Barry Strauss, 'Elephants', Military History in the News, Hoover Institution, April 6, 2015
Hannibal of Carthage (in modern Tunisia) was one of history’s greatest generals. He invaded Italy in the third century BC and nearly brought Rome to its knees. At Cannae in southern Italy in 216 BC Hannibal won one of the most crushing victories in all of military history—and it is only the most famous of his battlefield successes. Yet, lecture on Hannibal, as I did recently, and you learn that what captures most people’s imagination about the man is his elephants. Cannae Shmannae! People focus on the 37 pachyderms that Hannibal took over the Alps when he crossed into Italy from today’s France in 218 BC. Never mind that, with the exception of one battle, they had little military significance—no elephants at Cannae. Their role was psychological: the great beasts impressed and terrified people. Hannibal knew it. He had a “media strategy” and he put the image of a war elephant on his coins.
Hannibal’s elephants come to mind when considering public reaction to military events in today’s world. When, for example, ISIS conquered a swathe of territory in Syria and Iraq larger than some countries, the public, at least the American public, paid little attention. But when ISIS beheaded a small number of American and other Western hostages, and released videos broadcasting the atrocity to the world, the American public was up in arms. It pressured the White House to intervene militarily, if only through a limited air campaign. In real terms the conquest of Mosul and Fallujah mattered much more, but what grabbed the public’s attention was the videotaped beheadings on YouTube—like Hannibal’s elephants they focused the mind.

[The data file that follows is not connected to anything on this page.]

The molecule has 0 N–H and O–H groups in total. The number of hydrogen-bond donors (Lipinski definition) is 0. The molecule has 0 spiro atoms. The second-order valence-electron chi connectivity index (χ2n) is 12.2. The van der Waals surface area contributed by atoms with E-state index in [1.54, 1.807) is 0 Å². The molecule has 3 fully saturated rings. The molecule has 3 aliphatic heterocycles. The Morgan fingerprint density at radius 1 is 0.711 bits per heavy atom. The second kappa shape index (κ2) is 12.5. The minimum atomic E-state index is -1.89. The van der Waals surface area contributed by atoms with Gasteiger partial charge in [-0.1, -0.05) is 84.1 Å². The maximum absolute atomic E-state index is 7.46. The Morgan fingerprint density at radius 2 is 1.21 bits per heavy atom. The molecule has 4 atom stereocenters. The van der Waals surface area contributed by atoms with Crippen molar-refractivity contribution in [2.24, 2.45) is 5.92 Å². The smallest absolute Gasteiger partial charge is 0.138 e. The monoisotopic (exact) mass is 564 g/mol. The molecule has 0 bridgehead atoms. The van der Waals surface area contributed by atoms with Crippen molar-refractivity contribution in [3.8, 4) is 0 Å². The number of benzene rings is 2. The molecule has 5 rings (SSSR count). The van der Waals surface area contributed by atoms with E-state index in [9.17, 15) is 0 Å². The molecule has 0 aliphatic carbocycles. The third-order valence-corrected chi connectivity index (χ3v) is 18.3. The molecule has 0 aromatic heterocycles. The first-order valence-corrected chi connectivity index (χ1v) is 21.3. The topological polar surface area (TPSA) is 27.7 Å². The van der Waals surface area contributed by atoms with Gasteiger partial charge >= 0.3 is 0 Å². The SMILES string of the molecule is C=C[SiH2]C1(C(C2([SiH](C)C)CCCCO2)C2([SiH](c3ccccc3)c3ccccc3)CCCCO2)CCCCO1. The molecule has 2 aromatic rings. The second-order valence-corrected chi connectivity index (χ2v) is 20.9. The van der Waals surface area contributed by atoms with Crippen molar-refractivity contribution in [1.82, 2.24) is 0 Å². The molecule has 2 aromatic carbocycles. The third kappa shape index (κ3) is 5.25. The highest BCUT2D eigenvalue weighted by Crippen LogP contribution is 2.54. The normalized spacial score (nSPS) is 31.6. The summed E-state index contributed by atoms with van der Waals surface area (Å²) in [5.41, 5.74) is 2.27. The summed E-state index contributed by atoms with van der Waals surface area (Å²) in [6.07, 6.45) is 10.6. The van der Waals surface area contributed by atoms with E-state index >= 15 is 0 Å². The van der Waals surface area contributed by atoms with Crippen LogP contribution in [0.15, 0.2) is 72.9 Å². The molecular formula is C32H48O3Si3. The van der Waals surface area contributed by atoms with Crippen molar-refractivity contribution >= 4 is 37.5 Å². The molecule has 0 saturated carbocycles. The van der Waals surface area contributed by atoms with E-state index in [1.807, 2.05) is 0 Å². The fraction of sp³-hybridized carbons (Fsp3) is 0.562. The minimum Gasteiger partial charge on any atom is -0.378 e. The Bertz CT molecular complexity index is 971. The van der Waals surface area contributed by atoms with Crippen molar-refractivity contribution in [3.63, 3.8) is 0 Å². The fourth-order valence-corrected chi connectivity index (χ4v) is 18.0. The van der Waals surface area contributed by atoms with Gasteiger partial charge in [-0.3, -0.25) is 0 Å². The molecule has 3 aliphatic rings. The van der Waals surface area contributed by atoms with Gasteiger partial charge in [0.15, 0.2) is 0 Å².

One could object that the real issue was nationalism, and that Americans paid attention to the videos only because Americans were the victims. But a different dynamic is at work when it comes to public attitudes toward Iranian military power. Iran has of late expanded its military power massively in the Middle East, in Iraq, Syria, Lebanon, and Yemen, most recently increasing its potential strategic chokehold on maritime traffic in the Persian Gulf. Yet the American public pays little attention. It focuses instead on Iran’s quest for a nuclear bomb, even though no Americans have been murdered on videotape. To be sure, an Iranian nuke is no small matter, and would carry far more military weight than Hannibal’s elephants, but the subject looms much larger in the public’s mind than other indices of Iranian power. Like Hannibal’s elephants, it packs an outsized propaganda punch.
The real keys to Hannibal’s power were his warriors and crack cavalry, all full-time professionals who ran rings around Rome’s citizen-soldiers and its poorly integrated allied horsemen. The real stories of expansion by Iran and ISIS have to do less with videos or potential nuclear weapons than with the conquest of territory by soldiers. We need to keep our eyes on more than the elephants.